# chapter1 - Chapter 1 Functions, Limits, Continuity and...

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1 Chapter 1 Functions, Limits, Continuity and Differentiability 1 Functions of a single real variable (p.157 – p.158, p.173 – p.176, p.193 – p.197) 1.1 Sets A set is a collection of distinct objects called elements or members of that set. For example, { } 1,2,3,4,5 A = is a set and a list of all its elements is given. In general, we use the notation { x|x processes certain properties}to denote a set of objects that share some common properties. Also, if e is an element of a set A , we write A e (read as e belongs to A ). Given two sets A and B , we say that A is a subset of E (denoted by A E ) if all elements of A belong to E . Example 1 We use the symbol R to denote the set which contains exactly all the real numbers. Also, the following symbols are frequently used to describe the corresponding subsets of real numbers ( a , b are two distinct real numbers): ( ) [] () ,{ | } [,) { | } | } [, ) { | } | } ab x a x b x x ax x a x a = ∈< < = ∈≤ < = ∞= ∈ −∞ = < R R R R R (The other subsets like ( ) ( ) ( , ], , ,( , ], , ab a a ∞− ∞ − are defined similarly). These sets are usually called intervals . In our discussion, most of the sets we consider are intervals. , 1.2 Functions A function f is a rule of correspondence that associates with each object x in one set A (called the domain of f ) a unique value f x from a second set B (called the codomain of f ). The set of values so obtained is called the range of the function. f domain codomain range It is customary to write f as: : f AB

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2 In this course, we will mainly study those functions whose domains and codomains are subsets of the set of real numbers (which is denoted by R ). Moreover, when the rule for a function is given by an equation of the form ( ) yfx = (for example: 1 2 + = x y ), x is often called the independent variable and y the dependent variable . 1.3 Operations on functions Consider the functions f and g with formulas 2 1 ) ( 2 = x x f , 9 () 1 . gx x x = −+ We can make a new function of f g + , where ( ) () () () 2 9 1 1. 2 x fgx fx g x x x += + =+ + Clearly, x must be a number which belongs to both the domains of f and g . Similarly, we can define the functions , f gf g and / f g as follows: ( )( ) ( ) ( ) f gx fx gx −= ( )( ) ( ) ( ) f ( ) ( ) / f x fgx g x = (defined only for those x with ( ) 0 x g ) 1.4 Composition of functions Let : , : f AB g BC →→ be two functions. We define the composite of g with f by ( )( ) ( ) ( ) . g fx g fx = D Note that the domain of this function f g D is A (and its codomain is C ). In general f g D and g f D (if both are defined) are two different functions. The following example will illustrate this fact: Example 2 Let ( ) 2 :, f fx x →= RR and ( ) 1 g gx x + Then R R : g f D is ( ) ( ) ( ) ( ) ( ) 2 1 1 . fgx fgx x == + = + D However, R R : f g D is ( )( ) ( ) ( ) ( ) 22 1 gf x gfx x = + D , which is different from g f D . , 2 Elementary functions In this section we will introduce different types of functions that are frequently used. 2.1 Some typical examples of functions (p.169, p.182 – p.187, p.206 – p.209) A function of the form ( ) f xk = where k is a fixed real number, is called a constant function.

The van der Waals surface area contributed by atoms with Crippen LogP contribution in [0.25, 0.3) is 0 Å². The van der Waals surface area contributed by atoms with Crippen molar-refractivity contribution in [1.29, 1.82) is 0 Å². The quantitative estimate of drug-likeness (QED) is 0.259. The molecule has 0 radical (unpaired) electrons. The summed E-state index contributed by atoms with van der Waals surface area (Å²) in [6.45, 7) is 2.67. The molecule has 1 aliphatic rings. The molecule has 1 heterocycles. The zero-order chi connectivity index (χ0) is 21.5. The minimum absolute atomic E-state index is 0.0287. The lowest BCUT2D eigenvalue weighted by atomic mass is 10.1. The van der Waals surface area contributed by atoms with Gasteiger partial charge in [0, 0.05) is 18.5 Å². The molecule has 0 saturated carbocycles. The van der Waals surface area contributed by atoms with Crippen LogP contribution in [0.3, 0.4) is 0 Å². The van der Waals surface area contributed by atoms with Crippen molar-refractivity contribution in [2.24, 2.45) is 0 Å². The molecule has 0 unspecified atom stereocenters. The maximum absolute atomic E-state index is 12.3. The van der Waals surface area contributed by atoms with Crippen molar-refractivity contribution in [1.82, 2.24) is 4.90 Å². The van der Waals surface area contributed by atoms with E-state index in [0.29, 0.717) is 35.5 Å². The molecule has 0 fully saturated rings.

3 The function ( ) f xx = is called the identity function .

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## This note was uploaded on 05/10/2009 for the course MXXM 2XX9 taught by Professor Gxxy during the Spring '09 term at City University of Hong Kong.

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chapter1 - Chapter 1 Functions, Limits, Continuity and...

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